My lord Duke stood a little apart out of the range of his vision and related the history of the canvas. He had long planned that he would do the thing, and therefore did it. All the plans he had made for his future conduct he had carried out without flinching. There had been hours when he had been like a man who held his hand in a brazier, but he had shown no sign. The canvas had been his companion so long that to send it from him would be almost as though he thrust forth herself while she held her deep eyes fixed upon him. But he told the story of the garret and the drunken painter, in well-chosen words.

"'Twas but like you, Gerald," my lord said with gratitude. "Few other men would have shown such noble carefulness for a wild beauty they scarce knew. I--will leave it with you."

"You--will leave it!" answered my lord Duke his pulse quickening. "I did not hope for such generosity."

His lordship smiled affectionately. "Yes, 'tis generous," he returned. "I would be so generous with no other man. Kneller paints her for me now, full length, in her Court bravery and with all her diamonds blazing on her. 'Twill be a splendid canvas. And lest you should think me too ready to give this away, I will tell you that I feel the story of the rascal painter would displease her. She hath too high a spirit not to be fretted at the thought of being the unconscious tool of a drunken vagabond."

"Yes, it will anger her," Osmonde said, and ended with a sudden smiling. "Yet I could not keep hidden the beauties of my kinsman's lady, and must tell him."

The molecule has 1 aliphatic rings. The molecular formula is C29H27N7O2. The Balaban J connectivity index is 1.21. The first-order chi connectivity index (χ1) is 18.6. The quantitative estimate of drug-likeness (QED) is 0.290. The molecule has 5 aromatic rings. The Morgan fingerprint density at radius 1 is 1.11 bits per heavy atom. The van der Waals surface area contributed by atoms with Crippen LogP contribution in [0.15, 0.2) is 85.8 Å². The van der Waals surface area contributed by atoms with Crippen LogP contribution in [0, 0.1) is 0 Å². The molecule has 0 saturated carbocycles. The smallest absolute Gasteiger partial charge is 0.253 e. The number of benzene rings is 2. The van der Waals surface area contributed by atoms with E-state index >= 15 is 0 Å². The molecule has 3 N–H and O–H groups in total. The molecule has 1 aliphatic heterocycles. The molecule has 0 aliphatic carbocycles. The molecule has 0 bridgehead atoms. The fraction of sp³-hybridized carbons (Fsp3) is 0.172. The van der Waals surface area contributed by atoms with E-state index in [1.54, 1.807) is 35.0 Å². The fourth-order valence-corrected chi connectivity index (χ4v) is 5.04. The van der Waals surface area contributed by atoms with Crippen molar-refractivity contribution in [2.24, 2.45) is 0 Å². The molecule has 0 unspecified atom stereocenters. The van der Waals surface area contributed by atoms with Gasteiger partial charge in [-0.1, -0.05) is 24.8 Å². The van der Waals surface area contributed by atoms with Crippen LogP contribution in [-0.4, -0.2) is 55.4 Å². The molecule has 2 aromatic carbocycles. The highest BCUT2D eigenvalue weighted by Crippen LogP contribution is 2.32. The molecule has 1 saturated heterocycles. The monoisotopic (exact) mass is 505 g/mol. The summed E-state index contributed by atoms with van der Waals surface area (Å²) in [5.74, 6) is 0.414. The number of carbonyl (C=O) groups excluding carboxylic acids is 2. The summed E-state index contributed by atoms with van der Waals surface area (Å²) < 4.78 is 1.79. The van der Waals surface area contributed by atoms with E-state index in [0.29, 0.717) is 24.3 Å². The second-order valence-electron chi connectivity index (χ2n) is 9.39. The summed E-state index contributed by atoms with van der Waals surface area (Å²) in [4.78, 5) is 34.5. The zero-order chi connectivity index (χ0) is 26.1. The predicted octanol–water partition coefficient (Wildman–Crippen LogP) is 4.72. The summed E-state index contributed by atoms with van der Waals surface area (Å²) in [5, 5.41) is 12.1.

So the matter ended with friendly smiles and kindliness, and the picture was laid back within the cabinet until such time as it should be framed and hung.

"Surely you have learned to love it somewhat in your wanderings?" said the older man with trusting nobleness, standing looking at it, his hand on the other's arm. "You could not help it."

"No, I could not help it," answered Osmonde, and to himself he said, "He will drive me mad, generous soul; he will drive me mad."

His one hope and effort was so to bear himself that the unhappy truth should not be suspected, and so well he played his part that he made it harder for himself to endure. It was not only that he had not betrayed himself either in the past or present by word or deed, but that he had been able to so control himself at worst that he had met his kinsman's eye with a clear glance, and chosen such words of response and sympathy, when circumstances so demanded of him, as were generous and gracious and unconcerned.

"There has risen no faintest shadow in his mind," was his thought. "He loves me, he trusts me, he believes I share his happiness. Heaven give me strength."

But there was a time when it was scarce to be avoided that they should be bidden as guests to Camylott, inasmuch as at this splendid and renowned house my Lord of Dunstanwolde had spent some of his happiest hours, and loved it dearly, never ceasing to speak of its stateliness and beauty to his lady.